Hollywood revisited

A few weeks ago I met up with Mike Scanlon from the Newcastle Herald, and we had a pleasant chat about a number of local history subjects, including the depression era shanty town “Hollywood” near Jesmond Park, which I wrote about last March. Mike has made use of some of my material in his article in the Herald today and made it available to a wider audience.

You can check out my page on Hollywood for further background information and photos, and also leave comments there. You can also read my monthly column for the Lambton and New Lambton Local, “That was then, this is now”, which focuses on the history of these suburbs, as well as other blog articles on the local history of Newcastle.

Fragmentary remains of human habitation, in “Hollywood”.


Newcastle Council are at it again, upgrading cycle paths where it’s not really needed. This time it’s the cycleway from Hunter Stadium through to Broadmeadow, alongside the stormwater drain.

I’ve cycled this route twice every weekday for eight years, and apart from the grass encroaching in a couple of places, and a few minor lumps from tree roots, the path seemed fine to me. It never once entered my mind that this section of path needed an upgrade.

There are lots of other places however where I have thought that. One example is just on the other side of Turton Road, where the path travels alongside the New Lambton sporting fields. The path here is perfectly adequate, but the drainage certainly isn’t. Every time there’s heavy rain, water trickles off the sporting fields and across the path, turning it into a slimy slippery mess for days afterwards. Why couldn’t the money be spent there where it would actually make a difference?
As before I suspect the problem is that the cycling infrastructure budget is too small to do anything worthwhile, so council are left to spend the money on projects that aren’t worthwhile.

Update 27th June 2017

The path reconstruction is completed and now open.

Feeling Flat

It’s not just the weather bringing me down today. Two minutes into my ride home from work my bicycle got into a somewhat unfair battle with a stray nail on the road.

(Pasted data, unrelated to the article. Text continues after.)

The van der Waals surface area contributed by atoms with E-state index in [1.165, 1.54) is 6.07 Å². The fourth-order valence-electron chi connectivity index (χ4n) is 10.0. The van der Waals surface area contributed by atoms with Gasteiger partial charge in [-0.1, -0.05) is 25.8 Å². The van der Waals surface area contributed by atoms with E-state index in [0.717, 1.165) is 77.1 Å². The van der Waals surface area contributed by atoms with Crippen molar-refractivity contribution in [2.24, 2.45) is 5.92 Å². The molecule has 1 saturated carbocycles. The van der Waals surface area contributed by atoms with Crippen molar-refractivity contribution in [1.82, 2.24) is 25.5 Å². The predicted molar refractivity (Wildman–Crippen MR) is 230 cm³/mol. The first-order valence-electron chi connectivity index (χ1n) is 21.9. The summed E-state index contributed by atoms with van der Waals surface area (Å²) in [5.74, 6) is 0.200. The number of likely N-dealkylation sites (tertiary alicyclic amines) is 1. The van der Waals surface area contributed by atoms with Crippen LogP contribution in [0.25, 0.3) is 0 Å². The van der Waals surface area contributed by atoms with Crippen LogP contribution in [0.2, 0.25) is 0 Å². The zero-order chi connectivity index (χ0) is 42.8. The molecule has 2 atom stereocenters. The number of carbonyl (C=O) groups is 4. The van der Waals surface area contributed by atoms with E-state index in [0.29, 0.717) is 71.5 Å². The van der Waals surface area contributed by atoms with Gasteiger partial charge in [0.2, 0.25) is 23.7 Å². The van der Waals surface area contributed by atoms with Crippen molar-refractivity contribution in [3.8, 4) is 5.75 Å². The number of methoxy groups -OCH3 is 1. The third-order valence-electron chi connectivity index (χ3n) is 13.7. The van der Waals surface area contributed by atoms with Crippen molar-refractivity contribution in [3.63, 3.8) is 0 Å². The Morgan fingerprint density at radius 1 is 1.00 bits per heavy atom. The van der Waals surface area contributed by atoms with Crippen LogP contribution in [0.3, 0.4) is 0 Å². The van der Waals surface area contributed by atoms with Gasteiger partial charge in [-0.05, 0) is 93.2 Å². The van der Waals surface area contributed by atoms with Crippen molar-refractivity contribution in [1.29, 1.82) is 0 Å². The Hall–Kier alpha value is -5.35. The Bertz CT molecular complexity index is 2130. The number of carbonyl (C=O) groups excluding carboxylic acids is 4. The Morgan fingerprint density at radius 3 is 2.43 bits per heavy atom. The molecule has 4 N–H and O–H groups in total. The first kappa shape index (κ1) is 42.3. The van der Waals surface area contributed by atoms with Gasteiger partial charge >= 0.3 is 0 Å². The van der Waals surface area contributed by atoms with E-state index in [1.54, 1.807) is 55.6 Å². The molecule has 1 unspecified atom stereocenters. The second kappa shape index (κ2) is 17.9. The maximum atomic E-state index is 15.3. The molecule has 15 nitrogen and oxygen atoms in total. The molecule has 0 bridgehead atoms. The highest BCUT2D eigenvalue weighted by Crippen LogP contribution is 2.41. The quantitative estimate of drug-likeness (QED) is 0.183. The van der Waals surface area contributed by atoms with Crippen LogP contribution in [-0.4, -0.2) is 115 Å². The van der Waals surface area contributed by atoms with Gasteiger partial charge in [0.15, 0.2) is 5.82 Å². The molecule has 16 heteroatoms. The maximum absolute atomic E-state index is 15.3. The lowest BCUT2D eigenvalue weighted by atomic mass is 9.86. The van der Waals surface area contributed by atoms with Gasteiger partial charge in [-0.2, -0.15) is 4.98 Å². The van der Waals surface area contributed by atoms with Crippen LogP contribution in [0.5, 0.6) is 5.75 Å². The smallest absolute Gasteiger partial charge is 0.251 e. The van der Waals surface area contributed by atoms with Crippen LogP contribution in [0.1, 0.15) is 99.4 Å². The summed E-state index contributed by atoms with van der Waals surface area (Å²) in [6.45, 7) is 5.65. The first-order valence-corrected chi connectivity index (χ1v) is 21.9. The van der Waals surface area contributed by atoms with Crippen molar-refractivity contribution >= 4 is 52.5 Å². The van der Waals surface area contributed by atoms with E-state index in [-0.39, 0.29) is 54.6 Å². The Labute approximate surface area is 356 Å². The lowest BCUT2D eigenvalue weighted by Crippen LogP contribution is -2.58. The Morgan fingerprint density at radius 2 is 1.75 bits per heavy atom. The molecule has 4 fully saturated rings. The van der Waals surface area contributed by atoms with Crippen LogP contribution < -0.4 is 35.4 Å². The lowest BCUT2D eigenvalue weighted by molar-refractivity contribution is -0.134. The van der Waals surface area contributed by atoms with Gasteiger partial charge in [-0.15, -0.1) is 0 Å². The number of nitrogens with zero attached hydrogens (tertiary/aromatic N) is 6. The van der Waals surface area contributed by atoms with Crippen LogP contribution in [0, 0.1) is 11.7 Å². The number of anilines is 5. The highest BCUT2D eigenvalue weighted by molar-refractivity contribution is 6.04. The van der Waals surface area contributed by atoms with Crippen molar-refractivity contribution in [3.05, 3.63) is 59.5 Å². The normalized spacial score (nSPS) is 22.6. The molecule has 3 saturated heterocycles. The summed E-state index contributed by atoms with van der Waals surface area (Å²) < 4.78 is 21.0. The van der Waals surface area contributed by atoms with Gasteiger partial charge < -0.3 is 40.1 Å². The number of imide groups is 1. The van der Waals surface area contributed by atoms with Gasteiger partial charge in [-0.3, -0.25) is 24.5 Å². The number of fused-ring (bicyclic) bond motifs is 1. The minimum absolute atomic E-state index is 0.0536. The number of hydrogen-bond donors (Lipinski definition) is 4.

I’ve never experienced a tyre go flat so quickly before. It went from intact to fully deflated in under a second. Fortunately it happened at one of the few times today when it wasn’t raining, so I was able to change the tube and get under way again without too much bother.

Birdwood Park

In this weekend’s article in the Newcastle Herald, Mike Scanlon writes about the restoration of the Birdwood Flag, made in 1917 for General Sir William Birdwood. In the article Mike mentions that

“The now truncated Birdwood Park in the West End is probably named after this popular WWI general.”

Searching Trove I found that the park was constructed by Newcastle Council in 1892, was originally called “West End Park” and covered three acres.

Newcastle Morning Herald, 14 Apr 1892, p4.

Newcastle Morning Herald, 17 Nov 1892, p8.

Corporal Barrett’s 1910 map of Newcastle shows the trapezoid shaped park adjacent to the brewery, with the modern King and Parry streets yet to be built.

Overlaying the 1910 map into Google Earth we can see that the park originally extended further to the south of present day King and Parry streets.

1910 map overlaid into Google Earth, showing location of West End Park.

Using Google Earth Pro’s area measurement tool, the area of the park in the 1910 map shows as 3.2 acres, which corresponds well with the three acres mentioned in the 1892 newspaper article.

Area of West End Park in 1910.

In August 1920, Newcastle Council renamed the park to “Birdwood Park”.

Newcastle Morning Herald, 1 Sep 1920, p6.

Although it is not explicitly stated that this renaming is in honour of General Birdwood, that is almost certainly the reason for the name change. In just the year before, New Lambton Council had renamed one of their streets in honour of the WW1 general.

A real estate poster from 1924 shows that the construction of Parry St (and a narrow diagonal section of King St) has truncated the park, reducing its size to about 2.6 acres.

Real Estate Poster from 1924, showing Birdwood Park.

An aerial photograph from 1944 nicely shows the shape of the park at that time.

Birdwood Park, 1944. Newcastle Region Library, Local Studies.

A later re-alignment and widening of King St resulted in a further truncation of the park, down to its present size of about 1.8 acres.

Birdwood Park in 1944, with the outline of the present day streets.

Birdwood Park 2016. Google Earth.